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Chronic pain sufferers need more support to avoid injection drug use, study shows

Some patients being prescribed opioid drugs for chronic pain are moving toward self-injecting, such painkillers they get from friends, family or drug dealers
B.C. researchers have found a portion of people prescribed opioid pain medications will move to self-injecting pain killers.

Health-care providers should be cautious in prescribing opioids for pain, says a UBC researcher after finding that patients receiving such treatments for non-cancer pain are eight times more likely than others to start injection drug use.

“At a time when we’re experiencing a catastrophic overdose epidemic related to a toxic illicit drug supply, it’s deeply concerning to know the higher rate at which these patients are transitioning to injection drug use,” says Dr. Roy Purssell, senior author of the study and a professor at UBC’s department of emergency medicine. He's also a medical lead of the BC Drug and Poison Information Centre at the BC Centre for Disease Control.

“It’s a wake-up call for health-care providers, who need to be increasingly judicious in managing these medications and supporting the people who are using them,” he said in a statement, cautioning more needs to be done to support the needs of people with chronic pain.

The doctor's warning comes as the illicit drug overdose death rates continues its fatal upward climb.

Previous research has looked at people who obtain prescription opioids through non-medical means such as friends, family or drug dealers. This new study, however, is one of the first studies to look at injection drug use among patients who’ve been medically prescribed opioids.

The research team took a dataset of about 1.7 million people in British Columbia and identified patients who received prescription opioid treatments and classified the treatment as chronic (frequent use longer than 90 days), episodic (infrequent use longer than 90 days), or acute (less than 90 days).

From those numbers, they found 15,000 people who have undergone chronic treatments between 2000 and 2015.

Researchers then considered which people initiated injection drug use based on evidence of a problem related to the use of injectable drugs and an injection-related infection.

That analysis found that four per cent of people receiving chronic opioid treatments initiated injection drug use within five years.

“There may be a number of reasons why we’re seeing people transition to injection drug use, such as increasing tolerance, a need to manage uncontrolled pain or the sudden discontinuation of treatment,” Purssell said.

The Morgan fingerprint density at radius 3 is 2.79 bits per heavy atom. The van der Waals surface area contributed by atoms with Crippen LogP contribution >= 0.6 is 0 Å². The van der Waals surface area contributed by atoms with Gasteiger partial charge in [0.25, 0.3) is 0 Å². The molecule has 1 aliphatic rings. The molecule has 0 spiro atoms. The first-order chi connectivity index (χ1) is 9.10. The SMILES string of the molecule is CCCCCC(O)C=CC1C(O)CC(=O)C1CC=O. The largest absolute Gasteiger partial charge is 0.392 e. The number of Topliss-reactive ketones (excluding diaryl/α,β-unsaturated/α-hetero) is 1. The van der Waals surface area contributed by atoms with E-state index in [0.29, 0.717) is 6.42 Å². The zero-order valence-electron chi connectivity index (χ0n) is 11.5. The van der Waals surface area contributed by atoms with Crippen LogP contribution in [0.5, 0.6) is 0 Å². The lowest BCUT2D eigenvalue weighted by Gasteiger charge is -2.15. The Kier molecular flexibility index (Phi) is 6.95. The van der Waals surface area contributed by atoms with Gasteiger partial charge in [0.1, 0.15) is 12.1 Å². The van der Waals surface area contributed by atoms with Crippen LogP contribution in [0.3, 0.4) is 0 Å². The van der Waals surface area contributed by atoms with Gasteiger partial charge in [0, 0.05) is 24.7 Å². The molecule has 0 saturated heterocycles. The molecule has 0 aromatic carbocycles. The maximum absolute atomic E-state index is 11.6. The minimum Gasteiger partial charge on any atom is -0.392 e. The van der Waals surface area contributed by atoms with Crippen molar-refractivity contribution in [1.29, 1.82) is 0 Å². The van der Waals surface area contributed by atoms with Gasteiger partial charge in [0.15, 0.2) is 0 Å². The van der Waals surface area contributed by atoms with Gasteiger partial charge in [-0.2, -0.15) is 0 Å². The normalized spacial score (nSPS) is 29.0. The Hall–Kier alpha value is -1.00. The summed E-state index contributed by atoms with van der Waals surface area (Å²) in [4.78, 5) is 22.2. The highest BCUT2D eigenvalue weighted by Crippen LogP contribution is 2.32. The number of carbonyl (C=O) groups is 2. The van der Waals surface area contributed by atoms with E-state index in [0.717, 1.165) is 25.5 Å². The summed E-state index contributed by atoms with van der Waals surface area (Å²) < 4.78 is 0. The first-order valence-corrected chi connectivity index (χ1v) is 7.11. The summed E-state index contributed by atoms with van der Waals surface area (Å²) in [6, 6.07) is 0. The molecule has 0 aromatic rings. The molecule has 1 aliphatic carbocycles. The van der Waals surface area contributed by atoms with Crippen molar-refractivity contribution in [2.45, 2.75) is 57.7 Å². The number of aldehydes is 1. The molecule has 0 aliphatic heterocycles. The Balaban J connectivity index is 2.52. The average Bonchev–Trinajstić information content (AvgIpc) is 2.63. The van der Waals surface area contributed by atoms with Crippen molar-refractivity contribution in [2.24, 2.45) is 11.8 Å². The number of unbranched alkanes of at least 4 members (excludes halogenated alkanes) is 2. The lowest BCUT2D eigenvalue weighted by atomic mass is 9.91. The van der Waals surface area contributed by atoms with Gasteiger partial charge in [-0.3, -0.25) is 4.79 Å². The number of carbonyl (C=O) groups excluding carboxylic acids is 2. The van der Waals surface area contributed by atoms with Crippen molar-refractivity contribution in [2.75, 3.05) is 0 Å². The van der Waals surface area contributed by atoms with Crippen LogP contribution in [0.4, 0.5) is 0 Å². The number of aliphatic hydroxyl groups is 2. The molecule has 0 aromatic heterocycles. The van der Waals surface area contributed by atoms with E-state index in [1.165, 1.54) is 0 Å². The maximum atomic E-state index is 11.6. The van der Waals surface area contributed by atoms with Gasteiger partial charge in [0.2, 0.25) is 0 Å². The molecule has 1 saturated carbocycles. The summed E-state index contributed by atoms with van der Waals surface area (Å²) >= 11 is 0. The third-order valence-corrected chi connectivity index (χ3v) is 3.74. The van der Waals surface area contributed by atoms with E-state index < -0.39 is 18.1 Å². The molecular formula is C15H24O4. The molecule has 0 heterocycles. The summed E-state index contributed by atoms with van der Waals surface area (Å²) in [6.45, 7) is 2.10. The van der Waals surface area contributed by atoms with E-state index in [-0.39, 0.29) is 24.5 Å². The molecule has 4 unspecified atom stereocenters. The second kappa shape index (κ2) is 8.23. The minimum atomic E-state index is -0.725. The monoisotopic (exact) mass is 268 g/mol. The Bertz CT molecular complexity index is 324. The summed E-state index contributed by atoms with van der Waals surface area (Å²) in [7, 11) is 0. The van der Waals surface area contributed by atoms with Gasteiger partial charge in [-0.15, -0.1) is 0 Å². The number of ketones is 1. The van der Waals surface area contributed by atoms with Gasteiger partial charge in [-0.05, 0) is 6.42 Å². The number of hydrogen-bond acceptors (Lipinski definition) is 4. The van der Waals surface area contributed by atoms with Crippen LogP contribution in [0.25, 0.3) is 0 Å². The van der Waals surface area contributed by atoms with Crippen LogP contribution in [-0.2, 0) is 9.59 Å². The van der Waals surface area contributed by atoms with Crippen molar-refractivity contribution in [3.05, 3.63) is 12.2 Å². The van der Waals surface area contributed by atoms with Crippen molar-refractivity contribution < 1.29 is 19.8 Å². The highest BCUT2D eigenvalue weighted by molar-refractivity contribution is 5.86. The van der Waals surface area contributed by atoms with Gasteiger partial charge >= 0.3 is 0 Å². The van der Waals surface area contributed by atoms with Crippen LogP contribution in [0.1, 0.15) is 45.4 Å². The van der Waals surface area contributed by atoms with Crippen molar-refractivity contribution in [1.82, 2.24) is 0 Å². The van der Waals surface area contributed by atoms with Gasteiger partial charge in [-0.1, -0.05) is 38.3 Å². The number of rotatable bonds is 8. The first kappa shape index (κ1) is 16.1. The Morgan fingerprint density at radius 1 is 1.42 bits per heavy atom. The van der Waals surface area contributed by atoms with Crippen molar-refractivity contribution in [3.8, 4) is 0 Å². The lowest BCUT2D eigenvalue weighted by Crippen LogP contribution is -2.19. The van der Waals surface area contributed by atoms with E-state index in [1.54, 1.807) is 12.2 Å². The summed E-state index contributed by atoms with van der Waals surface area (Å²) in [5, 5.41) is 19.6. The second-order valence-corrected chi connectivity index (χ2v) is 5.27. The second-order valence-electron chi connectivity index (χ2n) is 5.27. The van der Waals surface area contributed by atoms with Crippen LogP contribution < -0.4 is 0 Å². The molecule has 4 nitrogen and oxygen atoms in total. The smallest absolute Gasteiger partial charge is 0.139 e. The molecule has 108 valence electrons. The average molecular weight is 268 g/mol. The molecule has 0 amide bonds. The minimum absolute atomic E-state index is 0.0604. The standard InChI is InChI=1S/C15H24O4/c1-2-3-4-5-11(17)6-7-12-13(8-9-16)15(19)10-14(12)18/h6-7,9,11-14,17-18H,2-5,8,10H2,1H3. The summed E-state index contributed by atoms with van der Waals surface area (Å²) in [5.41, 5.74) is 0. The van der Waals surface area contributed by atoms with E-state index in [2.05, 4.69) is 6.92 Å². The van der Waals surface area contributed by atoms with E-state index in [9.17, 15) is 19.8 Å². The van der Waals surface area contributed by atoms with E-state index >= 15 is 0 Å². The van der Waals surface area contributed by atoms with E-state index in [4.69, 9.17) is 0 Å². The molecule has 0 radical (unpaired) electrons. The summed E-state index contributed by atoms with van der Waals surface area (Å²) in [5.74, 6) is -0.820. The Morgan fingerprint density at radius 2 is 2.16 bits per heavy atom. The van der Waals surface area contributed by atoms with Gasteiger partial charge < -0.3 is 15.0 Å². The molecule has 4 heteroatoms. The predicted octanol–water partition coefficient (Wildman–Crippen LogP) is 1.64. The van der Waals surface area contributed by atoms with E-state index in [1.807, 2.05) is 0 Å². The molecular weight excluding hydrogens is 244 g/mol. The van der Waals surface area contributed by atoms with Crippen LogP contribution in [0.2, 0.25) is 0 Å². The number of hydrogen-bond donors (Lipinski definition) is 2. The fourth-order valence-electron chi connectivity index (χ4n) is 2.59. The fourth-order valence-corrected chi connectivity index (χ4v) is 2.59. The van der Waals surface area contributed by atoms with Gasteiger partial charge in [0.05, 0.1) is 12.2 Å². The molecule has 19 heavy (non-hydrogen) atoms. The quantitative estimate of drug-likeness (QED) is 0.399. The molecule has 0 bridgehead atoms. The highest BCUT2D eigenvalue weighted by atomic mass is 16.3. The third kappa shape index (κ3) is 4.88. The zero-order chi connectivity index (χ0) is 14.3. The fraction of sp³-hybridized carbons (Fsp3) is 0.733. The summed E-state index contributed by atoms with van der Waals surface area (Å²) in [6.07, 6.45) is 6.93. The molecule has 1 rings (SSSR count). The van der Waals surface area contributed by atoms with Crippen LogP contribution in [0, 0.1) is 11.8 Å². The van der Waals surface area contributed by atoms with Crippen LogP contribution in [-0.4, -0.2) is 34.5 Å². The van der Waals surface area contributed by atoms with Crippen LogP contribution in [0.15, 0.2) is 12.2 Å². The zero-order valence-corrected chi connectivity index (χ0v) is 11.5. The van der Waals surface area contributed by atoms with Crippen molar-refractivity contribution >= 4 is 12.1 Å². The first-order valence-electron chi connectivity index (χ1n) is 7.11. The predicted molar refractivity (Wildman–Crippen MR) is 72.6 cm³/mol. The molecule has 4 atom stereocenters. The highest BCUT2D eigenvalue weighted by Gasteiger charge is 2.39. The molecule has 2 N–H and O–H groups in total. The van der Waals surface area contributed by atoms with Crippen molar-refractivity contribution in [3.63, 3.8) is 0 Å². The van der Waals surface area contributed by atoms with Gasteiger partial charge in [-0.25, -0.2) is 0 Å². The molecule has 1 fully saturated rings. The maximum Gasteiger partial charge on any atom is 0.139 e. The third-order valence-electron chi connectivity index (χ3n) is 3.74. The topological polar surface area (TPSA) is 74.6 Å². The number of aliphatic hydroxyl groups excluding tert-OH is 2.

“Every patient’s journey is unique, and this really highlights the importance of shared decision-making that puts the needs and well-being of the patient first,” he said.

Previous research has identified inadequately managed pain and the denial of pain treatments as risk factors for illicit drug use. That has spurred greater calls for shared decision-making between health-care providers and those living with chronic pain. The aim is to balance the benefits and harms of opioid medications.

The researchers emphasized that the findings should not be used to support involuntary tapering or discontinuation of opioid treatments, scenarios that could increase the risk of harms and lead to illicit drug use in some individuals — potentially increasing risk of overdose and death due to the toxic drug supply.

Fatal overdoses

Data released from the BC Coroners Service in December shows 1,782 British Columbians died of an overdose during the first 10 months of 2021. The toxic drug supply remains among the province’s top causes of death.

However, February 2021 Statistics Canada reporting said that despite a widely held view that medical prescribing contributed to the overdose crisis, one study showed that most cohort members did not have a prescription for a pain-relieving opioid when they overdosed, and half did not have a prescription in the five years prior to their overdose.

There were, however, those who did have prescriptions.

Of those, 87.2% were dispensed in the year prior to the overdose and 45.9% of people were dispensed a prescription opioid product.

However, those opioid products were classified as opioid agonist treatment (23.1%) or pain treatment (22.7%).

The proportion of people who did not have a prescribed opioid product dispensed within the year before their overdose was higher among people who experienced a fatal overdose (61%) than among those who did not (53.3%), Statistics Canada said.

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